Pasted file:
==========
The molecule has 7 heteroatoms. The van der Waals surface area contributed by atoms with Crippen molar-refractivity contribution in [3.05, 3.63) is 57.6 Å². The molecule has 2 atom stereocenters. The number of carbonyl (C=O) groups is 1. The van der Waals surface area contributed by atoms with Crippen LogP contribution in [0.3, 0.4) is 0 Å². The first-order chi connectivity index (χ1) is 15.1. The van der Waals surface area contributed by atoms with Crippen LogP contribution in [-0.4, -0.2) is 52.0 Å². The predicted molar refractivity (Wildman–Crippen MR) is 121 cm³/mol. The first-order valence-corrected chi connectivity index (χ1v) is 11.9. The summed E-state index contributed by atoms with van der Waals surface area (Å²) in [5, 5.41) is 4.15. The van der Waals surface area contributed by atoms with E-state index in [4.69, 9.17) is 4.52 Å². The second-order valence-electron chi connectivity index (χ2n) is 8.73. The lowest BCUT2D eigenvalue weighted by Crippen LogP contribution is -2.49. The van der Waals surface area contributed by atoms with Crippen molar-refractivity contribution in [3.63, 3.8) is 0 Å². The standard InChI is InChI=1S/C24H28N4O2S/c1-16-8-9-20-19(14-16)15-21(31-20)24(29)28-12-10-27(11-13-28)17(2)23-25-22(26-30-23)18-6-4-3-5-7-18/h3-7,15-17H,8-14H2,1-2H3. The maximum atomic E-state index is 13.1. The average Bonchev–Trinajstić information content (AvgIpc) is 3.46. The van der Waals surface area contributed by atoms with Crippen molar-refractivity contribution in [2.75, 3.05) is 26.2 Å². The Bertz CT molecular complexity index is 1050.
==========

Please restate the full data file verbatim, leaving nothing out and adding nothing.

The molecule has 7 heteroatoms. The van der Waals surface area contributed by atoms with Crippen molar-refractivity contribution in [3.05, 3.63) is 57.6 Å². The molecule has 2 atom stereocenters. The number of carbonyl (C=O) groups is 1. The van der Waals surface area contributed by atoms with Crippen LogP contribution in [0.3, 0.4) is 0 Å². The first-order chi connectivity index (χ1) is 15.1. The van der Waals surface area contributed by atoms with Crippen LogP contribution in [-0.4, -0.2) is 52.0 Å². The predicted molar refractivity (Wildman–Crippen MR) is 121 cm³/mol. The first-order valence-corrected chi connectivity index (χ1v) is 11.9. The summed E-state index contributed by atoms with van der Waals surface area (Å²) in [5, 5.41) is 4.15. The van der Waals surface area contributed by atoms with E-state index in [4.69, 9.17) is 4.52 Å². The second-order valence-electron chi connectivity index (χ2n) is 8.73. The lowest BCUT2D eigenvalue weighted by Crippen LogP contribution is -2.49. The van der Waals surface area contributed by atoms with Crippen molar-refractivity contribution in [3.63, 3.8) is 0 Å². The standard InChI is InChI=1S/C24H28N4O2S/c1-16-8-9-20-19(14-16)15-21(31-20)24(29)28-12-10-27(11-13-28)17(2)23-25-22(26-30-23)18-6-4-3-5-7-18/h3-7,15-17H,8-14H2,1-2H3. The maximum atomic E-state index is 13.1. The average Bonchev–Trinajstić information content (AvgIpc) is 3.46. The van der Waals surface area contributed by atoms with Crippen molar-refractivity contribution in [2.75, 3.05) is 26.2 Å². The Bertz CT molecular complexity index is 1050.